Kenyan Sprinter Wins 12-Hour Dash to Make Race in Rio | NBC 10 Philadelphia
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Kenyan Sprinter Wins 12-Hour Dash to Make Race in Rio

Carvin Nkanata traveled to Rio without knowing if he'd be able to race

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    AP
    Carvin Nkanata of Kenya, far right, competes in a men's 200-meter heat during the athletics competitions of the 2016 Summer Olympics at the Olympic stadium in Rio de Janeiro, Brazil, Tuesday, Aug. 16, 2016. He faced a major hurdle in just getting to the race — Nkanata traveled 12 hours to get to Rio by the starting pistol.

    Kenyan sprinter Carvin Nkanata's biggest race this week was the 12-hour dash from Florida to the Olympic Stadium in Rio de Janeiro to make the starting blocks for the 200-meter heats.

    He did OK in that first race. In the one on the track? Not so great. He came in last.

    He said it was still worth it.

    If you're unsure how much the Olympics mean to some athletes, Nkanata's story might help make up your mind:

    Initially ruled ineligible to compete for Kenya, Nkanata put in an appeal and then, without knowing the result of that appeal, took a chance.

    He booked his own flights Monday afternoon, made the overnight journey from Tampa to Miami to Rio, and arrived at the Olympic Stadium straight from the airport the next morning just in time to line up. The timeline for Tuesday morning was: Arrived in Brazil at about 9:30. Got to the stadium about 11:30. Ran in the Olympics at about 12:30.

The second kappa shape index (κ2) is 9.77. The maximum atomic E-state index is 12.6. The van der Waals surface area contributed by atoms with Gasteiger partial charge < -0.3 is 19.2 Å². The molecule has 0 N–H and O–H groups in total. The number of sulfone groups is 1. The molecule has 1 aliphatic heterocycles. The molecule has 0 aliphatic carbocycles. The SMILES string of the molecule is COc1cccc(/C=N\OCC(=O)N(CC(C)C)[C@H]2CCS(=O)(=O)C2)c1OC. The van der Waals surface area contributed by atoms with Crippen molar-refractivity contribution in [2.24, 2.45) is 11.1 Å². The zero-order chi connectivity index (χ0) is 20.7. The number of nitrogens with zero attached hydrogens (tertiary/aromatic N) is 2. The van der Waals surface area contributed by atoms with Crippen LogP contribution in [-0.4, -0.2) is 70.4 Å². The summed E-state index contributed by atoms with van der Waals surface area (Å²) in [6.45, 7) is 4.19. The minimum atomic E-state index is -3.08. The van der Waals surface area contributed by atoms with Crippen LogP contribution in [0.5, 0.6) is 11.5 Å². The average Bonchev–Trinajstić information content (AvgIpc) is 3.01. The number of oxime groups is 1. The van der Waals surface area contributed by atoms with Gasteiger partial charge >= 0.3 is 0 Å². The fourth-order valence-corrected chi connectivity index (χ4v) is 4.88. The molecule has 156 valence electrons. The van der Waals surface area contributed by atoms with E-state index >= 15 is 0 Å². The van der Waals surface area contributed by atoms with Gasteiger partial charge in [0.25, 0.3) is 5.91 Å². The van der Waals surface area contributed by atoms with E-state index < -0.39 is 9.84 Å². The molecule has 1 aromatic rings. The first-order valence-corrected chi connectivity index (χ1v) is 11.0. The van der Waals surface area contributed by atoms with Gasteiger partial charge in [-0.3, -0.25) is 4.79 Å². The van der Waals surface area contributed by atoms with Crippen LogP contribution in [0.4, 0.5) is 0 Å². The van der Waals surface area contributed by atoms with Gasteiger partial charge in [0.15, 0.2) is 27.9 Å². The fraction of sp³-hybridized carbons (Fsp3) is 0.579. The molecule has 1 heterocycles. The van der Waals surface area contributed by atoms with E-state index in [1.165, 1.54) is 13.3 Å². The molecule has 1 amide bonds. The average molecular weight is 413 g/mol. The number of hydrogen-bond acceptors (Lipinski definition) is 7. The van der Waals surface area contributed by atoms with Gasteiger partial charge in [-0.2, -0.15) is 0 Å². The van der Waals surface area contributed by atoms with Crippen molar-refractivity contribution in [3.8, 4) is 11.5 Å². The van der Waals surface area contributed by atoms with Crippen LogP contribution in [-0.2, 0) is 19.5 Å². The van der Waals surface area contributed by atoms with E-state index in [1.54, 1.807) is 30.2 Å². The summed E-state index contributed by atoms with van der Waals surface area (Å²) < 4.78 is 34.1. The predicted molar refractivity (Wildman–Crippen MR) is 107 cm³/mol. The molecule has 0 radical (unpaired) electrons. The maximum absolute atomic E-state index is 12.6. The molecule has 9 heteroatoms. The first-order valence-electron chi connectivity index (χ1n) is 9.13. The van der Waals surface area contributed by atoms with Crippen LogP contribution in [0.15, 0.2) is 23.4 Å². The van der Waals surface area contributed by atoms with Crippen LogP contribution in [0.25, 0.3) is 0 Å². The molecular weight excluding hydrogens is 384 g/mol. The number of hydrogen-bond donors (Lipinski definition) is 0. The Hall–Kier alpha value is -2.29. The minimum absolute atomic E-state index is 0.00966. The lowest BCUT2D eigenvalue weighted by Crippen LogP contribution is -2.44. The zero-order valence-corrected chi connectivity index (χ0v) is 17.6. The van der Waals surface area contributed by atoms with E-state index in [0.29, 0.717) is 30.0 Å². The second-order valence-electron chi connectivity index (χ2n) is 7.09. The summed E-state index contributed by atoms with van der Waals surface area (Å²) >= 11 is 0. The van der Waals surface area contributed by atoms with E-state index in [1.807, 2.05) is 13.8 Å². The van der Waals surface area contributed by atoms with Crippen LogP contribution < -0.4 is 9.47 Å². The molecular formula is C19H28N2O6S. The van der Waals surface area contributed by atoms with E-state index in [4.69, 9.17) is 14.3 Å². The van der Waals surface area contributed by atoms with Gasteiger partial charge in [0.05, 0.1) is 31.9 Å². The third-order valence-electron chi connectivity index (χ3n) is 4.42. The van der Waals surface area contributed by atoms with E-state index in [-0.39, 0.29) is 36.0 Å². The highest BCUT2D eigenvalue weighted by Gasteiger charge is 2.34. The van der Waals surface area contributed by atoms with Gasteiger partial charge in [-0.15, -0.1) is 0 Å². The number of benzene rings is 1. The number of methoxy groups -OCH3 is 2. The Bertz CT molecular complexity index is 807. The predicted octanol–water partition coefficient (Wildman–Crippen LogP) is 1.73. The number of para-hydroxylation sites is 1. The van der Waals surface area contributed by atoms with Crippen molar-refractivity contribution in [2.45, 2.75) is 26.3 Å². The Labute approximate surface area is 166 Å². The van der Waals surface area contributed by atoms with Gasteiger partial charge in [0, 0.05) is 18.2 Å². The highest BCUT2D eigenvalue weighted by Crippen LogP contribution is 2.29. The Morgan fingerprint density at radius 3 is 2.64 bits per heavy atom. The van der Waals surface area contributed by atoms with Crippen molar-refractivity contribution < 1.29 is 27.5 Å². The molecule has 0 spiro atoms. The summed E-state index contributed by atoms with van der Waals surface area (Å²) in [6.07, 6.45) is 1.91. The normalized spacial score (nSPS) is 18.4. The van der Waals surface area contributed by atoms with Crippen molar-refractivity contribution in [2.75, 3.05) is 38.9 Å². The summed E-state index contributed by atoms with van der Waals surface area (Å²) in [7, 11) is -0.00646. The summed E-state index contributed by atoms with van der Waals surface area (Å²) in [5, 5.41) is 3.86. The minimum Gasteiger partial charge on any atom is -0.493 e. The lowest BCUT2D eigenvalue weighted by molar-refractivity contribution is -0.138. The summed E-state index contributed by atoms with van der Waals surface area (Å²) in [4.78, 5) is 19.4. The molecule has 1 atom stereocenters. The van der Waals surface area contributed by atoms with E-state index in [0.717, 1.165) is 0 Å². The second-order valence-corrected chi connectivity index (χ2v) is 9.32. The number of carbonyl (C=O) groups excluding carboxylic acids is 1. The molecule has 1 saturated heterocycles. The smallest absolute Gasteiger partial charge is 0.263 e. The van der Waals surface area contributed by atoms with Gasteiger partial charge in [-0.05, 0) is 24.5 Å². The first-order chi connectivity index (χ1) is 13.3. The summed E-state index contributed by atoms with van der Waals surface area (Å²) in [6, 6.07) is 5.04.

That run lasted 21.43 seconds — not a great time, but he hardly slept on the plane and didn't have time for a proper warmup at the track. Bottom line, Nkanata is down quite a few dollars and exhausted, all for less than 22 seconds of action at the Olympics.

    "It's a dream. This opportunity don't come around every year. So, I just had to (do it)," Nkanata said soon after coming off the track. "I worked so hard to get here. I put in a lot of man hours, sweat, injuries to get here. So, I was like, I got to get here. I can't give up."

    Nkanata has an American passport and Kenyan nationality and heritage. But Kenyan officials messed up his accreditation for the Olympics. He'd given up on getting to Rio, Nkanata said, until a lawyer in the United States heard about his story and offered to help him submit an appeal.

    Nkanata said he didn't know the outcome until he landed in Brazil. The gamble paid off and he learned he was cleared to run after he landed, he said.

    Now, he's going to get his luggage out a storage room at the stadium, check in to his room at the athletes village, and enjoy the Olympics.

    Oh, there was one more drama, too, in his race to make his race. His flight out of Miami left late, and this was no time for a delay.

    "I tried to sleep (on the plane) but I couldn't," he said. "I closed my eyes. I drank some water. I just prayed."